This is all true, but it provides no justification for why subsidies for biofuels would change anything and it ignores the change that has already made the world more energy secure—hydraulic fracturing and the rise of U.S. oil and natural gas production.  Plus, the U.S. already maintains the largest Strategic Petroleum Reserve in the world in order meet fuel needs in light of a short-term disruption.[6] It is hard to argue that drop-in biofuels are critical or able to fight against short-term price disruptions.

Private energy investment already solved the problem

Agriculture Secretary Vilsack also commented on the rationale behind the program, “Any time our military can use more American grown fuels instead of relying on foreign sources it makes our armed forces more energy secure.”[7] This is true, but it means that the federal government should be producing more oil. From 2008 through 2013, U.S. biofuel production increased by 612 trillion BTUs.

That is a nice increase, but it pales in comparison to the increase in petroleum production. From 2008 through 2013, oil production increased by 5,161 trillion BTUs and natural gas plant liquids increased by 1,182 trillion BTUs. In total, these liquids increased ten times as much as biofuel production. The security benefits of this increase in obvious. According to Energy Information Administration (EIA) chief Adam Sieminski, oil would cost $150 a barrel if not for the increase in U.S. production.

How much more would the military have to spend today on fuel if not for increased U.S. production? How much more dangerous would the Middle East be without the increase in U.S. production? How much more money would ISIS be making from black market oil sales if not for the increase in U.S. production? The very security and cost savings that Secretary Mabus and Vilsack claim they want to achieve have already occurred—from U.S. oil production.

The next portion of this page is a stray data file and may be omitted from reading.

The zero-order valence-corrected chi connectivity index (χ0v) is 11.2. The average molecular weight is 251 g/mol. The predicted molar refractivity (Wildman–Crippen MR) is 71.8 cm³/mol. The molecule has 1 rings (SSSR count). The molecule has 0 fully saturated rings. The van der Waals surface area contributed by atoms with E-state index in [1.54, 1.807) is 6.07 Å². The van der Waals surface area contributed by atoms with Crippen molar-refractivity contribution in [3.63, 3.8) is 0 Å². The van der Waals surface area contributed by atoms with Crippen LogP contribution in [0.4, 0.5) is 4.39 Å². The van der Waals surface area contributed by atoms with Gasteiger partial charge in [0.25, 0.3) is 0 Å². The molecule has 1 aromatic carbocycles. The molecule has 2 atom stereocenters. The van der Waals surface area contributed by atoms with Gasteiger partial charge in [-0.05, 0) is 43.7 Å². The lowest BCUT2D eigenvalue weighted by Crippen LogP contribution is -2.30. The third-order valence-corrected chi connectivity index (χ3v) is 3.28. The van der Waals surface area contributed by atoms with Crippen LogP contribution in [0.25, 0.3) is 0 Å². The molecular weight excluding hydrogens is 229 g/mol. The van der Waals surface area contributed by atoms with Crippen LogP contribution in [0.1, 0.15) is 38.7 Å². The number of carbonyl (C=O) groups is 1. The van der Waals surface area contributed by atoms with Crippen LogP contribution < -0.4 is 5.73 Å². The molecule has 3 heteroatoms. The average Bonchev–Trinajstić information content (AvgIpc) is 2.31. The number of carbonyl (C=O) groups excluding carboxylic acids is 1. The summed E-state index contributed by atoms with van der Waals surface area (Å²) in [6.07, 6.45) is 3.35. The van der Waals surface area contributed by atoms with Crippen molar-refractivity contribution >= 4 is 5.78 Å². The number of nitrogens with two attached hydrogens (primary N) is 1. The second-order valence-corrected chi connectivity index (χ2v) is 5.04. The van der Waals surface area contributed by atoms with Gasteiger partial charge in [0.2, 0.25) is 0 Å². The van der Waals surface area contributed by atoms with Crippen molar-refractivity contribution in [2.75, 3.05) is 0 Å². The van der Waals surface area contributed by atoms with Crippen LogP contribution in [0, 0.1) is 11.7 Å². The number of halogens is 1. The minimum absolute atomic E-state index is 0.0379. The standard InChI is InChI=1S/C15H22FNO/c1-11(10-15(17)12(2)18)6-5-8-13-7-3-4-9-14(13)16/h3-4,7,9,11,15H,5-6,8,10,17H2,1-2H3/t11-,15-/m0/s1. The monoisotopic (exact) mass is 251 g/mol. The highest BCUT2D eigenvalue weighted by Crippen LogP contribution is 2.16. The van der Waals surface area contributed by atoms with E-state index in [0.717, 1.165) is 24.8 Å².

If the Obama administration were serious about wanting to save money on military oil costs, or make the U.S. more energy secure, they would allow more oil production on federal lands—but instead they are restricting production. According to a recent report from the Congressional Research Service, since 2009 oil production on federal lands is fallen by 6 percent even as oil production on private and state lands have increased by 61 percent. Obviously the Obama administration is not serious about saving the military money or making the U.S. more energy secure because they would first allow what works today to continue.

As we have previously shown, this massive increase in domestic oil and natural gas production has put the U.S. on track to be self–sufficient in oil-production.[8] In fact, since 2005 there has been a sharp decrease in the amount of petroleum imported to the U.S. and an increase in the amount of petroleum exported.[9]


Neither U.S. citizens, nor the military are dependent on oil from overseas to meet their energy needs. The U.S. increasingly imports more oil from Canada than any other country, and Canada now provides the U.S. with more than three times the amount of oil imported from Saudi Arabia.[10]  As a nation, we are more secure because of the revolution in North American oil and gas production, not because of military subsidies for biofuels.